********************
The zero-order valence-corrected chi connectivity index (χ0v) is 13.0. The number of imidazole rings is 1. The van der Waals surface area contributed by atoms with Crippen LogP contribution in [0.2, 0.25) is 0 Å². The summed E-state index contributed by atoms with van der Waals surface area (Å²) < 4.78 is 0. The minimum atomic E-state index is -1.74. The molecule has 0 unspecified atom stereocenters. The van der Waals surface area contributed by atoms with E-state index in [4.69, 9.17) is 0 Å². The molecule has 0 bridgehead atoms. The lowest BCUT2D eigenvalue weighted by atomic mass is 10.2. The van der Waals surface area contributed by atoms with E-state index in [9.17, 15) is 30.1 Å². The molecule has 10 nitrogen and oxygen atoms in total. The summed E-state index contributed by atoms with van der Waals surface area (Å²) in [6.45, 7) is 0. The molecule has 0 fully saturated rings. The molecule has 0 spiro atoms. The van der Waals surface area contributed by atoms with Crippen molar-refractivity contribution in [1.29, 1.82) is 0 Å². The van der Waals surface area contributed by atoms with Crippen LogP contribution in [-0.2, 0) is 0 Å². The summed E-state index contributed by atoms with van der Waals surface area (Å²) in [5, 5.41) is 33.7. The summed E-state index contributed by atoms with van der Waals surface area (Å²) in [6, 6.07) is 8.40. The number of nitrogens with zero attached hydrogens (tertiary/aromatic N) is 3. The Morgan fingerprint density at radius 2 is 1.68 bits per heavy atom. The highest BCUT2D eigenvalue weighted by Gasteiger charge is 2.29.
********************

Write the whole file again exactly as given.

The zero-order valence-corrected chi connectivity index (χ0v) is 13.0. The number of imidazole rings is 1. The van der Waals surface area contributed by atoms with Crippen LogP contribution in [0.2, 0.25) is 0 Å². The summed E-state index contributed by atoms with van der Waals surface area (Å²) < 4.78 is 0. The minimum atomic E-state index is -1.74. The molecule has 0 unspecified atom stereocenters. The van der Waals surface area contributed by atoms with E-state index in [4.69, 9.17) is 0 Å². The molecule has 0 bridgehead atoms. The lowest BCUT2D eigenvalue weighted by atomic mass is 10.2. The van der Waals surface area contributed by atoms with E-state index in [9.17, 15) is 30.1 Å². The molecule has 10 nitrogen and oxygen atoms in total. The summed E-state index contributed by atoms with van der Waals surface area (Å²) in [6.45, 7) is 0. The molecule has 0 fully saturated rings. The molecule has 0 spiro atoms. The van der Waals surface area contributed by atoms with Crippen molar-refractivity contribution in [1.29, 1.82) is 0 Å². The van der Waals surface area contributed by atoms with Crippen LogP contribution in [-0.2, 0) is 0 Å². The summed E-state index contributed by atoms with van der Waals surface area (Å²) in [5, 5.41) is 33.7. The summed E-state index contributed by atoms with van der Waals surface area (Å²) in [6, 6.07) is 8.40. The number of nitrogens with zero attached hydrogens (tertiary/aromatic N) is 3. The Morgan fingerprint density at radius 2 is 1.68 bits per heavy atom. The highest BCUT2D eigenvalue weighted by Gasteiger charge is 2.29.